From the evocation of an Elizabethan theatre to the most beautiful costumes of Hamlet, the different facets of the Shakespearean universe are unveiled at the National Center for Stage Costume in Moulins. On the occasion of the 450th anniversary of Shakespeare’s birth, the exhibition transports its visitors through the most emblematic plays of the most performed author of Western theatre, thanks to a choice of more than one hundred costumes worn mainly on the French scenes for a century, from Mounet-Sully to the most recent productions.
Immersion in an Elizabethan theatre
The visitor begins his journey by entering a space evoking the Elizabethan theatre. It is in these circular wooden theatres , in which the stage juts out into the middle of the audience, that most of Shakespeare’s plays were performed. The reconstruction of one of these theatres still exists today in London, it is the Shakespeare Globe’s Theatre . This institution is dedicated to the representation of the Elizabethan repertoire in different styles, in particular through the reconstruction of the conditions of representation of this period. We can thus discover in Moulins some costumes of Richard III designed by Jerry Tiramani in a production by Tim Carrol .
Twelve rooms to appreciate the diversity of the Shakespearean world
Visitors are then offered the Shakespearean world seen by the French stage, where the great history and the daily life of the people coexist, realities, beliefs and dreams, the terrestrial and the aerial, the tragic and the farce, seriousness and carnival, past and present.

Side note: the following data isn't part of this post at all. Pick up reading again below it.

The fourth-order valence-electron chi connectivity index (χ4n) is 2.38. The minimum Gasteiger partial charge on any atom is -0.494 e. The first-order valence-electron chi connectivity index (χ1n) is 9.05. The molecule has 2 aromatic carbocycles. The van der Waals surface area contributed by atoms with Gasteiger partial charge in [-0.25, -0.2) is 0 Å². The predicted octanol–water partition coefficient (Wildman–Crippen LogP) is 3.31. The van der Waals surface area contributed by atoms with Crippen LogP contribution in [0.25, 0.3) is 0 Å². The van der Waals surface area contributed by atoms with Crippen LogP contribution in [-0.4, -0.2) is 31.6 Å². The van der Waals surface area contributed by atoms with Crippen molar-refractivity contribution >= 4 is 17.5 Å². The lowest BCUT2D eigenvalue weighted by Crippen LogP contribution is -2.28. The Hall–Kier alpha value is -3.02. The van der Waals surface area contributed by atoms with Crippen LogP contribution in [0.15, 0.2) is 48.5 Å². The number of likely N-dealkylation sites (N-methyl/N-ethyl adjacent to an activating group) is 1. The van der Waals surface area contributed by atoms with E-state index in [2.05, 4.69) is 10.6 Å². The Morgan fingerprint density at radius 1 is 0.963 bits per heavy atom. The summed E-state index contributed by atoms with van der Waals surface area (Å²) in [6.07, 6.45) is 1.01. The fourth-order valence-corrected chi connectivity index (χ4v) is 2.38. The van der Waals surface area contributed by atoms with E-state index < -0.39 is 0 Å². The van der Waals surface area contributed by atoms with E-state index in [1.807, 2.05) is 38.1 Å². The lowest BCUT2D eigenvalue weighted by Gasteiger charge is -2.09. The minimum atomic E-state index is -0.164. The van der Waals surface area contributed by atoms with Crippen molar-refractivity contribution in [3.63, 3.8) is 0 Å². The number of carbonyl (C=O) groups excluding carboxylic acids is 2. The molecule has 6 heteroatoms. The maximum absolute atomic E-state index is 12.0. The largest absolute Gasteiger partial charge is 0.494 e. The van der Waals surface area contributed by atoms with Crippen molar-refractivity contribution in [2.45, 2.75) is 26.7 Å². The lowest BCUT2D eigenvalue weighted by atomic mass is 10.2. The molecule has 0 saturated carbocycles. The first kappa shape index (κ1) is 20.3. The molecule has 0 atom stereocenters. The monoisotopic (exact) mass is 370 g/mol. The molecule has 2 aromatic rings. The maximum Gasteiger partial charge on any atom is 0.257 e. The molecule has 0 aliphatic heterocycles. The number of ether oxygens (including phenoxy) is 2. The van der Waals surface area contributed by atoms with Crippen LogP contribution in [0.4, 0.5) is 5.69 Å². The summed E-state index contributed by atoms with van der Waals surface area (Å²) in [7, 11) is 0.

Kings, queens or simple soldiers, jesters, witches and spirits, young girls in transvestites, these characters tell through their costumes ever-current stories of love and betrayal, of power and freedom, of quests and mourning, of failures and of success. Whether they are historical or contemporary, sumptuous or refined, sober or disproportionate, these costumes reflect the point of view of directors and costumers of each era on Shakespeare. They tell a moment in the history of the performing arts: the performers who wear them are actors above all, but also singers and dancers of operas and ballets adapted from Shakespeare.
Big names in the spotlight
The costumes worn by the greatest performers, such as Gérard Desarthe as Hamlet, Robert Hirsch as Richard III or Maria Casarès as Lady Macbeth, allow visitors to discover or rediscover striking interpretations of Shakespeare’s plays, comedies such as Les Joyeuses Commères de Windsor or The Tamed Shrew , to tragedies like King Lear or Romeo and Juliet , passing by historical dramas like Richard III and Henry VI.
This discovery is made thanks to the presentation of costumes, models and original works on loan from prestigious institutions – the National Library of France, the Comédie-Française, the Globe Theatre in London, the Théâtre des Amandiers in Nanterre, the Maison Jean Vilar to Avignon. Great directors – like Edward Gordon Craig, Charles Dullin, Ariane Mnouchkine, Patrice Chéreau – and costume designers – from Charles Bianchini to Patrice Cauchetier – are honoured in the windows of the cncs animated by the memory of unforgettable moments of theatre.
Images courtesy of Centre National du Costume de Scene